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Iron-Eagles Military Aviation Newsletter Issue #4

Issue #4

The Military Aviation Weekly Newsletter
 
May 28, 2002   Keeping you up-to-date every single week!
'Russia to continue to be India's main defence partner'

Josy Joseph in New Delhi Despite the spurt in defence co-operation between New Delhi and Washington, Russian companies will continue to be the biggest suppliers of military wares to India, according to the president of a consortium of Russian aviation companies and design bureaux. Cheaper production cost, cutting edge technology and the traditional ties between New Delhi and Moscow will ensure that Russia continues to be the biggest supplier of defence wares in the future, Alexey I Fedorov, the president of Irkutsk Aviation Industrial Association, which produces Sukhoi fighter jets, said. "Of course, the US is a very, very strong competitor. But we try to be the best, and we are traditional partners of India," he said. Fedorov said the licensed production in India of 140 Sukhoi-30 MKI fighters is expected to begin in 2004 after Russia transfers technology, supplies raw material, and provides support technicians. The production will be undertaken at the Nasik facility of Hindustan Aeronautics Limited, he said. The Sukhoi fighters will incorporate Indian software in avionics, besides other components developed by Indian companies, he said. The supersonic cruise missile Brahmos, which is being jointly developed by Russia and India, "could be used in Sukhoi if the Indian Air Force wants. It can be installed," Fedorov said. Joint marketing of the Sukhoi-30 MKI in international market can also be explored, but India will have to seek special permission from the Russian government, he said. It is time for Russian and Indian companies to collaborate and compete in the international aviation market, he said, adding that such collaborations are possible because the two countries are "close politically and technologically". Fedorov also offered to upgrade India's fleet of Mi-17 and 35 helicopters with better avionics, night vision etc. However, there is no move for such an upgradation from Indian side.

Boeing signs huge defense contract with South Korea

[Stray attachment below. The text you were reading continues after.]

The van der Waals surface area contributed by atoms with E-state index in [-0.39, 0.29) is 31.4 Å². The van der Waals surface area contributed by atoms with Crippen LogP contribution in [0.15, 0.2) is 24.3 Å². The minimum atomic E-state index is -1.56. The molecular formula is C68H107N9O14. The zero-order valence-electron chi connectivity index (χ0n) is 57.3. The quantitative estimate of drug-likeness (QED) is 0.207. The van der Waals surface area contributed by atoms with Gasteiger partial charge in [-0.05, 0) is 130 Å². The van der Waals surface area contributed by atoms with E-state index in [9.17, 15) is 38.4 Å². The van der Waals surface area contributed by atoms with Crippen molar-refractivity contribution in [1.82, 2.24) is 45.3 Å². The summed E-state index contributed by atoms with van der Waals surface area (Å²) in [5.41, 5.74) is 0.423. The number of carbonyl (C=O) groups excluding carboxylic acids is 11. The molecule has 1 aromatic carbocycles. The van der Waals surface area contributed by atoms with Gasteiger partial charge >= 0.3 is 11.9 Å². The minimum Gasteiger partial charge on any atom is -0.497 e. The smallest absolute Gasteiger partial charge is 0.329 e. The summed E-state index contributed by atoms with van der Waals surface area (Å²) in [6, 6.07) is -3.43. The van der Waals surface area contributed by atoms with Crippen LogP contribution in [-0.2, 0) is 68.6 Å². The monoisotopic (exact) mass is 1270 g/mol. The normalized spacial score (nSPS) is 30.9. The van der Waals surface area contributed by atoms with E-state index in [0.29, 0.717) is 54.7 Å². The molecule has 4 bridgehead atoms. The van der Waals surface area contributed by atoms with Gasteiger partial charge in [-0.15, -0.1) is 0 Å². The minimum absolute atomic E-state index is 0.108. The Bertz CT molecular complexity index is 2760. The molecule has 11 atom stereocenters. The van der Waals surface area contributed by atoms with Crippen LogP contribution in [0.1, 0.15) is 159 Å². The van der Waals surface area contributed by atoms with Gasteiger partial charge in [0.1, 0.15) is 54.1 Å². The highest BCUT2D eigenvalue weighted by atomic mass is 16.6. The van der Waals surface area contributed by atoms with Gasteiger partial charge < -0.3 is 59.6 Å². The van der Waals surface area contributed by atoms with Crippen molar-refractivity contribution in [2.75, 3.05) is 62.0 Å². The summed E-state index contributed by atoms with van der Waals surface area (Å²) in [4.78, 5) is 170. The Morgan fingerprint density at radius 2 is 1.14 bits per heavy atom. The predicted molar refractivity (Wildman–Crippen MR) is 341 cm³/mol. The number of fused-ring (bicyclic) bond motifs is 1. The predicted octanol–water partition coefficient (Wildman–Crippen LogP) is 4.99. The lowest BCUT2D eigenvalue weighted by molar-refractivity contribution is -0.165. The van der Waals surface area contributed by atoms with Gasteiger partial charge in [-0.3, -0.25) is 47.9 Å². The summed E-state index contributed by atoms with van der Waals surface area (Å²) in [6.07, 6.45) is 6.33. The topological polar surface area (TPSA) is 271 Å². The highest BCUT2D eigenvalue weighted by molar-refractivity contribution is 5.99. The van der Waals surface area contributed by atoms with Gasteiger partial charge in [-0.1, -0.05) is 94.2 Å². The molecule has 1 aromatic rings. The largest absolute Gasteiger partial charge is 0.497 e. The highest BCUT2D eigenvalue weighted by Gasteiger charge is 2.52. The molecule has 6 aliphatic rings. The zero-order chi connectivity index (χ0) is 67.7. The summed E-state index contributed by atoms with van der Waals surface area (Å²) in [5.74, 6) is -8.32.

SEOUL, South Korea (April 19, 2002 1:23 p.m. EDT) - Boeing Co. won a $4.5 billion contract Friday to build 40 F-15K fighter jets for South Korea's air force, the country's defense ministry said. Boeing's F-15K beat out the Rafale made by French firm Dassault in the competition to build a fleet of new jets for the South Korean air force by 2009, the ministry said in a news release. General Electric Co. will build the engines for the Boeing jets, it said. The Russian Sukhoi Su-35 and the Eurofighter Typhoon were also vying for the project. Both were eliminated in a first round of bidding last month. The Su-35 was the cheapest plane to buy and maintain, and the Rafale deal offered the most generous technology transfer. South Korea's defense ministry declined to disclose which plane it considered the front-runner in combat capabilities. The F-15K had been the front-runner in competition for the contract because of South Korea's close military ties with the United States. About 37,000 U.S. troops are stationed in South Korea as a legacy of the 1950-53 Korean War, and South Korea has tried to make sure that new weapons systems are compatible with the United States' systems. The contract is a boon for Chicago-based Boeing, which last year lost the largest U.S. defense contract in history - the $200 billion Joint Strike Fighter project - to rival Lockheed Martin Corp. The F-15 is a product of Boeing's St. Louis-based Military Aircraft and Missile Systems division. But the loss of the Joint Stroke Fighter contract left the long-term future of jet fighter production in St. Louis in doubt just weeks after the Sept. 11 terrorist attacks had decimated orders in the company's commercial division. Jerry Daniels, president and CEO of Boeing Military Aircraft and Missile Systems, said the contract with South Korea will sustain at least 1,000 jobs for employees now working on the F-15 program. "This is a great shot in the arm, a great boost in morale to a team that could sure use the victory at this time," Daniels said. At full production, several thousand Boeing workers staff the F-15 line in St. Louis, but - prior to the Korean decision - the company only had orders for 10 planes from the Pentagon. Those final 10 jet orders existed primarily to keep the line open while Boeing competed for the South Korean and other international business. Dassault claims that its Rafale outdid the F-15 in the first-round appraisal of combat capabilities, and has accused the defense ministry of adopting the playoff format as "a lifesaver for the U.S. competitor." "The decision is not fair," said Yves Robins, Dassault's vice president of international relations, shortly after Friday's announcement. Dassault had earlier asked a South Korean court to freeze the competition. The court had been expected to rule on the case later this month. "We will proceed with our legal action," Robins said Friday. General Electric prevailed over United Technologies Corp.'s Pratt & Whitney unit to build the engines for the F-15Ks. The contract calls for 80 engines, plus eight spares, worth a total of about $340 million. They are to be delivered beginning in 2005 and continuing through 2008, GE officials said. In midday trading on the New York Stock Exchange, Boeing shares were down 40 cents at $43.30 while GE shares fell 6 cents to $33.74.
 
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